The ultrasound Lasmar score was obtained by a single clinician (M.T.), who is experienced in this field of ultrasonography, during the luteal phase of the menstrual cycle and the classic Lasmar score was obtained by a second clinician with experience in hysteroscopic procedures (B.F.) during the early follicular phase of the subsequent cycle. Operators independently calculated the Lasmar score for each patient, blinded to each other's findings. A third clinician (M.C.) performed all the operative hysteroscopies and also reported a Lasmar score, which was considered to be the gold standard. Surgery was performed in the early follicular phase without previous administration of GnRH analogs. Ultrasound examination and hysteroscopy were performed in different, specific phases of the menstrual cycle (luteal or follicular) in order to maximize the diagnostic performance of both procedures.
Ultrasound scans were performed using a Mylab 70 ultrasound machine (Esaote, Genoa, Italy) equipped with a 5–9-MHz multifrequency volume endovaginal probe. At the beginning of the scan a standard 2D ultrasound examination of the uterus and ovaries was performed. Next a 3D examination was performed with insonation technique standardized according to the following criteria: a mid-sagittal view of the uterus was obtained filling 75% of the screen, 3D box size was set to include the uterus from the fundus to the cervix, sweep velocity was adjusted to maximum quality and the volume rendering box was made as narrow as possible in the sagittal plane and adjusted to display the uterine corpus in the coronal plane. Each volume dataset was stored on the hard disk of the ultrasound machine and made available for offline analysis by one of the authors (M.T.).
The 3D volumes were manipulated using multiplanar visualization, enabling the operator to achieve planes not necessarily attainable with 2D ultrasound. The volume was manipulated to visualize the fibroid in its widest diameter (Figure 1). For 3D assessment of the intramural extension of submucous myomas (G2, G1 or G0 according to the Wamsteker classification)6 and for measurement we used the techniques described by Leone et al. (Figure 2)11, 12. The topography was assessed taking into account the position of the portion of fibroid protruding into the uterine cavity. To evaluate the portion of uterine wall occupied by fibroids (extension of fibroid according to Lasmar classification), the uterus was examined in a coronal view in the section in which the greatest area of fibroid was identified. The level for the correct plane is the base of the fibroid at the endomyometrial junction. This procedure is obviously possible only for the portion of fibroid involving the anterior or posterior wall of the uterus. We then separately selected the area of fibroid and the area of the uterine wall and used dedicated software to calculate the proportion of wall affected. The algorithm calculates the number of pixels that are contained within the area outlined. Precise evaluation of the area is not made by explicit formulae, but rather by an algorithm that calculates the exposed areas as follows: all the points of the contour are generated by interpolating the straight segments between two consecutive points of the contour. The set of points of the contour thus generated are arranged in order of increasing Y and increasing X. Added to each Y co-ordinate are the X segments that join the two borders inside the contour and the result is the sum of all the pixels inside the contour. To calculate the area, it is only necessary to multiply by the unit area of one pixel (Figure 3).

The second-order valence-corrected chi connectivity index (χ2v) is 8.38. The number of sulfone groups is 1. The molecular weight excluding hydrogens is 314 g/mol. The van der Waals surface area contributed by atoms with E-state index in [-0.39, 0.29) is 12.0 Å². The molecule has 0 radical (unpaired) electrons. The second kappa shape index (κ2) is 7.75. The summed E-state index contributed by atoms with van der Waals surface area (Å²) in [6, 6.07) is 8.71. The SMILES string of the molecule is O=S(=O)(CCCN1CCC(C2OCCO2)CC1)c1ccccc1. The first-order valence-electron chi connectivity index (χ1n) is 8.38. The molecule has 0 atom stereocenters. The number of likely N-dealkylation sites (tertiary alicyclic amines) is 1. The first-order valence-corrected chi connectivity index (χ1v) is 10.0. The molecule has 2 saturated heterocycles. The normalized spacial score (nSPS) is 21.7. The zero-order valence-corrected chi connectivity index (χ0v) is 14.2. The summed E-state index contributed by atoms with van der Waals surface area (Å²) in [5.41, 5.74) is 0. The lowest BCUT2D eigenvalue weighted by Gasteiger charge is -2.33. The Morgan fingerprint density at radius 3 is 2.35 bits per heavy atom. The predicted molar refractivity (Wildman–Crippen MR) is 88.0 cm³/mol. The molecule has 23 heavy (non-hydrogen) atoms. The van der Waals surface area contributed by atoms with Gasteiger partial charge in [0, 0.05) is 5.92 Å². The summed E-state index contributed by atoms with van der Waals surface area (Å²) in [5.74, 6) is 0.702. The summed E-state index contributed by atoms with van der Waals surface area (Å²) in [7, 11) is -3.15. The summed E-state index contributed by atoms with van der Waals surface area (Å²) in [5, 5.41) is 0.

Figure 1. Manipulation of three-dimensional ultrasound volume with multiplanar technique in order to examine the uterine cavity and protrusion of fibroids.
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Figure 2. Evaluation of fibroid protrusion with multiplanar imaging of the uterine cavity according to previously published guidelines12.
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Figure 3. Evaluation of area occupied by a uterine fibroid compared with area of the wall by means of multiplanar imaging of the uterine cavity and use of dedicated software.
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Office hysteroscopy was performed on all women, with a rigid 30° hysteroscope and a 5-mm diameter diagnostic sheath (Storz Endoscopy, Germany). Normal saline was used to distend the uterine cavity to an intrauterine pressure of about 100 mmHg. The size of the fibroid was determined by its visualization and comparison with the length of the hysteroscope. Protrusion into the cavity was determined by visualization of the angle between the fibroid and the uterine wall.